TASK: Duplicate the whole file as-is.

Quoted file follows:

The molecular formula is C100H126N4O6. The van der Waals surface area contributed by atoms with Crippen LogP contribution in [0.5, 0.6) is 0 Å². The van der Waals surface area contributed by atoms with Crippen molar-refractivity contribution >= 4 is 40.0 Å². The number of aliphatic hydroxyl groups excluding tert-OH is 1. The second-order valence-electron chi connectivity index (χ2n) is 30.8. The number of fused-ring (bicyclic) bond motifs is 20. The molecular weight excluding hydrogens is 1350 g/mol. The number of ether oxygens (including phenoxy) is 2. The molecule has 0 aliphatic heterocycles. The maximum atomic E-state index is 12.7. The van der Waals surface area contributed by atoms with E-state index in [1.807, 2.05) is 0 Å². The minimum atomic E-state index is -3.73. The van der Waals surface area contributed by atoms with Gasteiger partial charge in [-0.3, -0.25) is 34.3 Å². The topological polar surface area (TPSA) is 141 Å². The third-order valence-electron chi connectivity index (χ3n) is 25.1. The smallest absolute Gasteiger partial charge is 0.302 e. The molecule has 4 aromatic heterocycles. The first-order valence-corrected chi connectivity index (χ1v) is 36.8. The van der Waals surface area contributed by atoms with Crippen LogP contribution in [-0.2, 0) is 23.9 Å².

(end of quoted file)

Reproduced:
The molecular formula is C100H126N4O6. The van der Waals surface area contributed by atoms with Crippen LogP contribution in [0.5, 0.6) is 0 Å². The van der Waals surface area contributed by atoms with Crippen molar-refractivity contribution >= 4 is 40.0 Å². The number of aliphatic hydroxyl groups excluding tert-OH is 1. The second-order valence-electron chi connectivity index (χ2n) is 30.8. The number of fused-ring (bicyclic) bond motifs is 20. The molecular weight excluding hydrogens is 1350 g/mol. The number of ether oxygens (including phenoxy) is 2. The molecule has 0 aliphatic heterocycles. The maximum atomic E-state index is 12.7. The van der Waals surface area contributed by atoms with E-state index in [1.807, 2.05) is 0 Å². The minimum atomic E-state index is -3.73. The van der Waals surface area contributed by atoms with Gasteiger partial charge in [-0.3, -0.25) is 34.3 Å². The topological polar surface area (TPSA) is 141 Å². The third-order valence-electron chi connectivity index (χ3n) is 25.1. The smallest absolute Gasteiger partial charge is 0.302 e. The molecule has 4 aromatic heterocycles. The first-order valence-corrected chi connectivity index (χ1v) is 36.8. The van der Waals surface area contributed by atoms with Crippen LogP contribution in [-0.2, 0) is 23.9 Å².